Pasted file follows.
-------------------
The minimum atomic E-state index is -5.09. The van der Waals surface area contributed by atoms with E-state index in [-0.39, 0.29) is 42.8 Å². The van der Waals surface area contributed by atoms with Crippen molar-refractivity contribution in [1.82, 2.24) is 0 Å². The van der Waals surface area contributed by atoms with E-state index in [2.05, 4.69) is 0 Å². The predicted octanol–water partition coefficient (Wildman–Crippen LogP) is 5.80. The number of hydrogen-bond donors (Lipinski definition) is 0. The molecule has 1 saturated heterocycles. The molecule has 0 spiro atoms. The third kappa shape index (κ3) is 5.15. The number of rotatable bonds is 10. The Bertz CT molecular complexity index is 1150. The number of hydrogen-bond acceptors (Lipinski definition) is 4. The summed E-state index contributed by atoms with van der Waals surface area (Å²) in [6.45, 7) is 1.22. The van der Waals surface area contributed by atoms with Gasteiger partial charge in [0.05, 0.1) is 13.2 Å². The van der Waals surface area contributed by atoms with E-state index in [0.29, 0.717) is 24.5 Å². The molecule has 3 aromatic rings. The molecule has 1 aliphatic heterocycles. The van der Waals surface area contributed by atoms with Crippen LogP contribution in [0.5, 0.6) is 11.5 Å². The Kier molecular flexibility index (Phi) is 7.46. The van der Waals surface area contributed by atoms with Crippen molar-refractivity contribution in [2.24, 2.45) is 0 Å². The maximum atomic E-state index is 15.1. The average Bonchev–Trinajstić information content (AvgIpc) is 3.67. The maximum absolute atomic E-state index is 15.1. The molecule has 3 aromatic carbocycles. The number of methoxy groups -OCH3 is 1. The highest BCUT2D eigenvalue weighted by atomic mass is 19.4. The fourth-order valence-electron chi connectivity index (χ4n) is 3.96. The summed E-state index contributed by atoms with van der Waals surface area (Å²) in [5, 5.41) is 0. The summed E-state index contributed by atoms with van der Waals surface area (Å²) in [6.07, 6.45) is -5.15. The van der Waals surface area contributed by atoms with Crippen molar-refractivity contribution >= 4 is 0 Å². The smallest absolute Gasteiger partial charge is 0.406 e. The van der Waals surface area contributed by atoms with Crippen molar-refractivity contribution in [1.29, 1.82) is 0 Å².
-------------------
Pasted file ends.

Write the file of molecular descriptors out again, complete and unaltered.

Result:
The minimum atomic E-state index is -5.09. The van der Waals surface area contributed by atoms with E-state index in [-0.39, 0.29) is 42.8 Å². The van der Waals surface area contributed by atoms with Crippen molar-refractivity contribution in [1.82, 2.24) is 0 Å². The van der Waals surface area contributed by atoms with E-state index in [2.05, 4.69) is 0 Å². The predicted octanol–water partition coefficient (Wildman–Crippen LogP) is 5.80. The number of hydrogen-bond donors (Lipinski definition) is 0. The molecule has 1 saturated heterocycles. The molecule has 0 spiro atoms. The third kappa shape index (κ3) is 5.15. The number of rotatable bonds is 10. The Bertz CT molecular complexity index is 1150. The number of hydrogen-bond acceptors (Lipinski definition) is 4. The summed E-state index contributed by atoms with van der Waals surface area (Å²) in [6.45, 7) is 1.22. The van der Waals surface area contributed by atoms with Gasteiger partial charge in [0.05, 0.1) is 13.2 Å². The van der Waals surface area contributed by atoms with E-state index in [0.29, 0.717) is 24.5 Å². The molecule has 3 aromatic rings. The molecule has 1 aliphatic heterocycles. The van der Waals surface area contributed by atoms with Crippen LogP contribution in [0.5, 0.6) is 11.5 Å². The Kier molecular flexibility index (Phi) is 7.46. The van der Waals surface area contributed by atoms with Crippen molar-refractivity contribution in [2.24, 2.45) is 0 Å². The maximum atomic E-state index is 15.1. The average Bonchev–Trinajstić information content (AvgIpc) is 3.67. The maximum absolute atomic E-state index is 15.1. The molecule has 3 aromatic carbocycles. The number of methoxy groups -OCH3 is 1. The highest BCUT2D eigenvalue weighted by atomic mass is 19.4. The fourth-order valence-electron chi connectivity index (χ4n) is 3.96. The summed E-state index contributed by atoms with van der Waals surface area (Å²) in [5, 5.41) is 0. The summed E-state index contributed by atoms with van der Waals surface area (Å²) in [6.07, 6.45) is -5.15. The van der Waals surface area contributed by atoms with Crippen molar-refractivity contribution >= 4 is 0 Å². The smallest absolute Gasteiger partial charge is 0.406 e. The van der Waals surface area contributed by atoms with Crippen molar-refractivity contribution in [1.29, 1.82) is 0 Å².